Want to clear some debt but unable to pay off a loan in one go? There are a few popular methods for gradually clearing debt. Here’s how they work…
If you have decided that 2022 is the year you’re going to take charge of your finances and clear some debts, you’ll need to have a strategy that works for you. Eliminating debt can feel like going on a diet. If you feel too restricted, you’ll get demotivated after a short time and give up. After all, it’s important to feel like you have a life and still be able to enjoy yourself.
On the other hand, if you feel that your repayment plan is realistic and can be sustained in the long term, you’re more likely to stick to it.
Debt avalanche and debt snowball methods
There are two popular methods of clearing debt – the debt avalanche and the debt snowball methods.
With both methods, the process involves making a list of your debts and making minimum payments on all of them but one. With that one debt, you use any spare funds to pay extra money towards it, with the goal of clearing it first.
Once that first debt has been paid off, you then apply the extra money towards another balance you want to clear.
What’s the difference between the two methods?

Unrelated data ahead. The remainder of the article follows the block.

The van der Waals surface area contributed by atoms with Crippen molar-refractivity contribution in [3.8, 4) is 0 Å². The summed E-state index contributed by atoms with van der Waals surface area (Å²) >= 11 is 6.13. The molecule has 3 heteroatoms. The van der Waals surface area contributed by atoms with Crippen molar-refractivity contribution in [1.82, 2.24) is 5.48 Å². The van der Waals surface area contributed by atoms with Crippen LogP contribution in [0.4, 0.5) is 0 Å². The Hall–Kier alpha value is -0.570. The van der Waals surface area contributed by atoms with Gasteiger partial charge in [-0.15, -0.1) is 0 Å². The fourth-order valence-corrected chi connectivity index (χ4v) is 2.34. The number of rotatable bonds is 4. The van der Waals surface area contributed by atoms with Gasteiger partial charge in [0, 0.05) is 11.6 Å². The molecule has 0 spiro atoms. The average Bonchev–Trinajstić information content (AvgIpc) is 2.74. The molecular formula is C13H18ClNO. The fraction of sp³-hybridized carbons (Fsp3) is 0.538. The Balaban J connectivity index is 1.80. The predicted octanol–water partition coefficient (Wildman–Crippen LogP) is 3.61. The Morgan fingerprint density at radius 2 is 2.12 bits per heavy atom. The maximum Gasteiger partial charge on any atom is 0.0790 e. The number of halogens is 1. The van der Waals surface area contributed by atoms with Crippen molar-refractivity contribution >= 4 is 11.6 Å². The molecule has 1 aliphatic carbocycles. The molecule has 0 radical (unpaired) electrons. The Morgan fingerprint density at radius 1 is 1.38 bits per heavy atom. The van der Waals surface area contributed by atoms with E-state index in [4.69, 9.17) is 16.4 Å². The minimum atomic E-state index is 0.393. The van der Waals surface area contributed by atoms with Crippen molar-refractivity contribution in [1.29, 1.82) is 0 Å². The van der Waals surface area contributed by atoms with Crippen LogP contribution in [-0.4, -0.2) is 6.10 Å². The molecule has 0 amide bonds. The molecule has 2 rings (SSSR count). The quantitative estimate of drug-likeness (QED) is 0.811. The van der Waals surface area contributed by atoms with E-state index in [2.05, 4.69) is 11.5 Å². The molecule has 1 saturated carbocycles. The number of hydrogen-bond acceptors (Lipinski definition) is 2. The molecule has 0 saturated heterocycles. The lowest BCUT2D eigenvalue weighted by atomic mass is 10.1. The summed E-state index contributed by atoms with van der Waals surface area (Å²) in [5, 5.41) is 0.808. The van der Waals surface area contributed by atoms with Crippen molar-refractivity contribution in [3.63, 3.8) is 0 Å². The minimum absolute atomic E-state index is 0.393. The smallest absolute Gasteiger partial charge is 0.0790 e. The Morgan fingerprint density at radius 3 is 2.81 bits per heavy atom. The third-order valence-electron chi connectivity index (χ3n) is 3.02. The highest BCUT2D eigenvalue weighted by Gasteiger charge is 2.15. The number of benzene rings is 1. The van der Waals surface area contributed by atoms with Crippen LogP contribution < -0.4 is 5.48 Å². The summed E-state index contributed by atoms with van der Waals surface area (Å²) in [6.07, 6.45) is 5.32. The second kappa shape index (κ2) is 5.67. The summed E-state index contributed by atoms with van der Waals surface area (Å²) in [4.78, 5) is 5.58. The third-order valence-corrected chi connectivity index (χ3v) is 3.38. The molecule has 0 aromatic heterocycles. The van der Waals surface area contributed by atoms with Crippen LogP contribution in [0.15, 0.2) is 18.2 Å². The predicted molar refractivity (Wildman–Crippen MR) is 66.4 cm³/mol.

With the debt avalanche, you pay extra money towards the debt with the highest interest rate.
With the debt snowball, you pay the smallest debt first and work your way up, regardless of the interest rate.
The debt avalanche method can result in paying less interest over time. The debt avalanche method is therefore the best strategy to save money, but it takes discipline to put all your extra money into paying off a particular debt, and not just the minimum.
The debt snowball method can be more expensive but can be easier for some people to stick to.
Which repayment method is best?
Financially, it would be best to use the debt avalanche method as you’ll incur less interest. However, from a psychological point of view, the debt snowball method might seem more achievable for some people, meaning they are more likely to stick to it.
Personal finance author Dave Ramsey advocates the debt snowball method and says: ‘The math seems to lean towards paying the highest-interest debt first, but personal finance is 20 per cent head knowledge and 80 per cent behaviour. You need some quick wins to stay pumped enough to get out of debt quickly.’
Clearing debt is about psychology
Studies have shown that paying off small debts often leaves people feeling more motivated. This means they could be more likely to maintain a repayment plan. On the other hand, paying off big debt is cheaper in the long run as you’ll pay less interest.
Think about the type of person you are when it comes to money, what financial commitments you have and your current lifestyle. If you’d like to clear your debt as quickly as possible, the debt avalanche method could be a good choice for you as you’ll pay less interest. If you want to feel that you’re living life to the full and would just like to know that the debts you have are coming down, the debt snowball method may be the one to choose.